It's a skill and it's when you should get really good at. The other one is processed facilitation. That's where we, where the service piece comes in most. Like we want to be really, really good at getting people in a room and moving candidates through quickly and having a good experience. process facilitation is probably me just not having cool words.

It's really candidate experience, but it's important. And then last is business partnership. taking all of those things being really, really good at them. And enabling your business through them, but also coaching and guiding your managers along the way is, is really key. So, 

Brian Mooney: That's great. I want to touch on the “closing,” for lack of a better term. Is there anything that you do upfront in the process to alleviate any problems that you'd have on the back end of the process with losing candidates? 

Jaclyn Jussif: During the offer phase? Sure. 

I mean, it's going to happen. I think I've been recruiting now for 15 years and it will happen to me. It's part of it. Things do come up and people are always gonna do what's best for them and they should. They need to make tough decisions. Sometimes it's not always going to go your way, and that's okay. The key is that you want to get to that news early, as early as you can.

So for things that you can do early in the process to help have a smooth. process through recruiting is you want to give as much information up front as you can make sure that they're well-informed. The other thing to remember that is that right. Closing is a process and not an event.

So doing it up front is great. Like you can have conversations about compensation expectations. You can talk through benefits, you can give them all the low down on the position that you want, but if you don't continue to have that conversation, their search is going to change, especially if they're active.

So you want to keep doing it as you're talking to them, but in a way that you're partnering with them and that you're guiding them through. And also that you're preparing them that whether they say yes to your offer or no to your offer, both are okay. Let's just get there, right? And be open about what's going on so that we don't disappoint or, or worse, we don't have our business fall behind.

That's the tough thing with offers and having to try to get to a yes or a no on them is that it really can set your business back. And so not knowing that and not, not prepping the candidate and the team can be bad. It can help. It can, you can miss goals and all of those. 

Brian Mooney: Yeah, that's great. A while back, I saw something that I thought was interesting. It was the article you wrote on returning to work after having a child. Tell me a little bit about the document you posted to your team about returning to work after having a child and how that was received.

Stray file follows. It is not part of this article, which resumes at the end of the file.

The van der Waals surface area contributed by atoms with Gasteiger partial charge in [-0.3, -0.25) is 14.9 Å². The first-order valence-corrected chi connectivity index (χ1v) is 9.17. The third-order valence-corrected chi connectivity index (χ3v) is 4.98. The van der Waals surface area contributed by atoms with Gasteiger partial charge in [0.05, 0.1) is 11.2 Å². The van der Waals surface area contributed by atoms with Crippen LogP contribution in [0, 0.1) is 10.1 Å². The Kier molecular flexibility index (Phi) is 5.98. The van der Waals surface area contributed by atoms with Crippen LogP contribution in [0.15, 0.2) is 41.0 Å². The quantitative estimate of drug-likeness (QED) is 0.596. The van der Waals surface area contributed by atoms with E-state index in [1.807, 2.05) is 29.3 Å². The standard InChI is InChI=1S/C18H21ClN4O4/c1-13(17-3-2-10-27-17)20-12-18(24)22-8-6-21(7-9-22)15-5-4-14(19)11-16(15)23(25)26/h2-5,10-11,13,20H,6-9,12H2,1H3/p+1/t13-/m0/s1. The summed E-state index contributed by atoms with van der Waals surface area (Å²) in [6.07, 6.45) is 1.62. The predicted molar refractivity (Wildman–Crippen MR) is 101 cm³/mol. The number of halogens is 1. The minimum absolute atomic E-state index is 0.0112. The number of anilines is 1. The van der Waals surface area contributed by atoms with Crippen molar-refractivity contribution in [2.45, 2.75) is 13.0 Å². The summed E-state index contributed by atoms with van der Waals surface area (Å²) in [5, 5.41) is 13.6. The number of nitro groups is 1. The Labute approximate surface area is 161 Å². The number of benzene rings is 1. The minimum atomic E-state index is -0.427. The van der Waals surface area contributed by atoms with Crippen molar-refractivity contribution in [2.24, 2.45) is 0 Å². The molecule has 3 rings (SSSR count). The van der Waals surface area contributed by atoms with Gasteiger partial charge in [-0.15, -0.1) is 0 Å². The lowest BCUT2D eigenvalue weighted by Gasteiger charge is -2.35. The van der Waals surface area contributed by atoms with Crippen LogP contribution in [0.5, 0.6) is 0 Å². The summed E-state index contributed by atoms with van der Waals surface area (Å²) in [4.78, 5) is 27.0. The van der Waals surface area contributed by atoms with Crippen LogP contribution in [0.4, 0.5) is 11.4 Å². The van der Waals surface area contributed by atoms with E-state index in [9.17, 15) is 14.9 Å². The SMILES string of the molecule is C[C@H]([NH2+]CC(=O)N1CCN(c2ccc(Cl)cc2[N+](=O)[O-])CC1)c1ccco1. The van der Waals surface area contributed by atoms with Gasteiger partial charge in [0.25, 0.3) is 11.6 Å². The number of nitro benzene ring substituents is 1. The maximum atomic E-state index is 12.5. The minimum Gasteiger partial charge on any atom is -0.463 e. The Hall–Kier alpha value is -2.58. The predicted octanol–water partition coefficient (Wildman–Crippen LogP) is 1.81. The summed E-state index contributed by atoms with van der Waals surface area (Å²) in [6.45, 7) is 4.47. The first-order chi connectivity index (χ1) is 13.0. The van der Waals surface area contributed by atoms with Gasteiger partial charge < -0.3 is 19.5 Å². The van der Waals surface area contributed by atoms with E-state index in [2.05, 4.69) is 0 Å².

Jaclyn Jussif: It's actually public to the world, so anybody can see it. 

I have a six month old son. His name is Benton. He's wonderful. but going through that whole experience of being pregnant and then having the baby and then having to return to work was like formative for me in a lot of ways. So I think as a leader going out is an experience of relinquishing a little bit of control and letting things happen for you, especially in something you're really passionate about, that can be a little bit painful.

So doing that, but then also asserting yourself when you return to get back into a position where you're, you feel like a leader, those are, that's a difficult time for people to go through. So not everybody's going to know what that's like. Right? It's and not everybody experiences it the same way.

So my thought was as I was out on maternity leave, and also thinking about my job change here is that if I did say that at. What I wanted to do was give everybody a tool to help me to be successful, right? And for them not to have to wonder what they needed to do to help me ramp back up. One amazing thing about EdX is the people there are so helpful and so kind and welcoming and all that, but they all really wanted to help.

So I just gave them a, I gave them a path to be. Do that and how I wanted to be treated, and that sounded like, hi, I'm back now. Some things may change. Glad you made decisions while I was out. But reasserting yourself is difficult. I think whether you're out for some other reason for a baby or whatever, but it's an interesting thing to navigate.

Brian Mooney: I'm curious, what was the method in which you delivered that? 

Jaclyn Jussif: Yeah, so I think I felt really comfortable in that environment. So for me personally, I sent an email saying, I'm back from maternity leave and here's how I want you to work with me, to all my key stakeholders. So the CEO of the company, someone I worked with closely, and all of my hiring managers, my own team, which I actually spoke to them personally about it, but I made sure they all had access. 

And I also, I don't know if it's in the doc, but I started that conversation off with a sincere, heartfelt thank you that they did that work. Like having someone cover for you while you're out for almost four months in that instance is a huge ask, and it's, they expect it short cause you, you generally have time before you go out, but, but it's big, and they step up in a lot of ways and you want to reward the fact that people did step up, but then you, you come back and you need to kind of.

Readjust to that. And some of it is like if a person stepped up, you give them that space to continue doing it. And that's part of building a great team behind you. But then you have to use your judgment on what do I take back and where do I belong now? And if X has changed, and what does that mean for me?